Joss Whedon – the man, the legend, the awesome

A couple weeks ago – actually, a week and a half ago, to be precise – I went to a screening of Joss Whedon’s Much Ado About Nothing at the Oxford Union. I was privileged and lucky enough to get to interview Mr. Whedon himself, along with his stars, Alexis Denisof and Amy Acker, for almost half an hour. I then attended the general Q&A session at the Union, along with a whole lot of other fans who’d waited in anticipation for the event.

You can find the interview here and the article summarizing the amazing Q&A session here.

 

Two of my favorite people, talked to and interviewed in one year, in the span of not even three months. Not bad, for a loopy writer going into her senior year, if I do say so myself (but seriously, if you’d asked sixteen-year-old me if almost-23-year-old-me could do something like this, she’d laugh in your face and tell you to go pick on someone else and not make fun of her, please).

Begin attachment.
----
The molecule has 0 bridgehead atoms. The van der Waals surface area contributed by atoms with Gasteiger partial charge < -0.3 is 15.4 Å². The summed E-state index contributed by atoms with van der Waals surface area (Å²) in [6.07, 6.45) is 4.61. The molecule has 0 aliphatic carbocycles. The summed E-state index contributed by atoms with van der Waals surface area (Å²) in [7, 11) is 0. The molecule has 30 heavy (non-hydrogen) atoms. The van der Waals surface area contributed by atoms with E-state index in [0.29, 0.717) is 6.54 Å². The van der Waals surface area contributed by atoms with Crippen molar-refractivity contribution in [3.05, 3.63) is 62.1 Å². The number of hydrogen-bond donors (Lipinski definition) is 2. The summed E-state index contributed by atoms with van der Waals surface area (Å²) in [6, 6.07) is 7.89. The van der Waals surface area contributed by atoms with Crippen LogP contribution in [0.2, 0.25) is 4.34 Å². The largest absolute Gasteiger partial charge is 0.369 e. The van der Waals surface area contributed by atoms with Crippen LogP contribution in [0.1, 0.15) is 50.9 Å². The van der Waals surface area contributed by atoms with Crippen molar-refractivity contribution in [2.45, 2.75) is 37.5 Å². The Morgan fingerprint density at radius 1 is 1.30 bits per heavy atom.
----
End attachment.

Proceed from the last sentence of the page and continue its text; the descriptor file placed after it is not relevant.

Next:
A Birthday Card and Love Letter

To the dear, amazing, wonderful and incredible author, world builder and inspiration, J. K. Rowling,

(And also, to the fictional character who we all wish was real, Harry James Potter,)

I want to you wish you an incredible birthday. Many months ago, in May of 2009, I wrote a short little piece about how the Harry Potter books were the first ones I read on my own. I’d like to go further now, and tell the story again, because I truly believe that without the Harry Potter books, I wouldn’t have become the reader I am today. If I wouldn’t have become the reader I am, I wouldn’t have begun to write. I wouldn’t have discovered the wonders of dozens of other authors, their worlds, their views and their legacies.